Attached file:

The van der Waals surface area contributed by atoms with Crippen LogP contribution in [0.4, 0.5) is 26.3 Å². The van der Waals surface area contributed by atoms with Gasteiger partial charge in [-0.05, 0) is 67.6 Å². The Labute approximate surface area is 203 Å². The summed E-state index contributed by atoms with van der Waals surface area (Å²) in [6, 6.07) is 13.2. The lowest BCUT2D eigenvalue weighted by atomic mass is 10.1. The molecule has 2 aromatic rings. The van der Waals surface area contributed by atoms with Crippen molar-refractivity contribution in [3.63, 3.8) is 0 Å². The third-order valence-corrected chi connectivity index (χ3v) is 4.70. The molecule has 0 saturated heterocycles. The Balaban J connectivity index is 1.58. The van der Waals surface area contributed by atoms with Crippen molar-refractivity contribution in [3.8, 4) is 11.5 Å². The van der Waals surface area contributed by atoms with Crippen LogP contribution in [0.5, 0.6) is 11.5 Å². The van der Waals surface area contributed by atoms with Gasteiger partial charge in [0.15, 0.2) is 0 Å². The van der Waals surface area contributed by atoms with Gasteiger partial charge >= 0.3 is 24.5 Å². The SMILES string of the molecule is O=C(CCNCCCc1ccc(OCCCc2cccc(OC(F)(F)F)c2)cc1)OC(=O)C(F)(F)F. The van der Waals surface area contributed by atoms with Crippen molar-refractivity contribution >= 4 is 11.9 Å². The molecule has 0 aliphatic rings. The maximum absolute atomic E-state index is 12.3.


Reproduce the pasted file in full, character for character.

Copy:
The van der Waals surface area contributed by atoms with Crippen LogP contribution in [0.4, 0.5) is 26.3 Å². The van der Waals surface area contributed by atoms with Gasteiger partial charge in [-0.05, 0) is 67.6 Å². The Labute approximate surface area is 203 Å². The summed E-state index contributed by atoms with van der Waals surface area (Å²) in [6, 6.07) is 13.2. The lowest BCUT2D eigenvalue weighted by atomic mass is 10.1. The molecule has 2 aromatic rings. The van der Waals surface area contributed by atoms with Crippen molar-refractivity contribution in [3.63, 3.8) is 0 Å². The third-order valence-corrected chi connectivity index (χ3v) is 4.70. The molecule has 0 saturated heterocycles. The Balaban J connectivity index is 1.58. The van der Waals surface area contributed by atoms with Crippen molar-refractivity contribution in [3.8, 4) is 11.5 Å². The van der Waals surface area contributed by atoms with Crippen LogP contribution in [0.5, 0.6) is 11.5 Å². The van der Waals surface area contributed by atoms with Gasteiger partial charge in [0.15, 0.2) is 0 Å². The van der Waals surface area contributed by atoms with Gasteiger partial charge >= 0.3 is 24.5 Å². The SMILES string of the molecule is O=C(CCNCCCc1ccc(OCCCc2cccc(OC(F)(F)F)c2)cc1)OC(=O)C(F)(F)F. The van der Waals surface area contributed by atoms with Crippen molar-refractivity contribution >= 4 is 11.9 Å². The molecule has 0 aliphatic rings. The maximum absolute atomic E-state index is 12.3.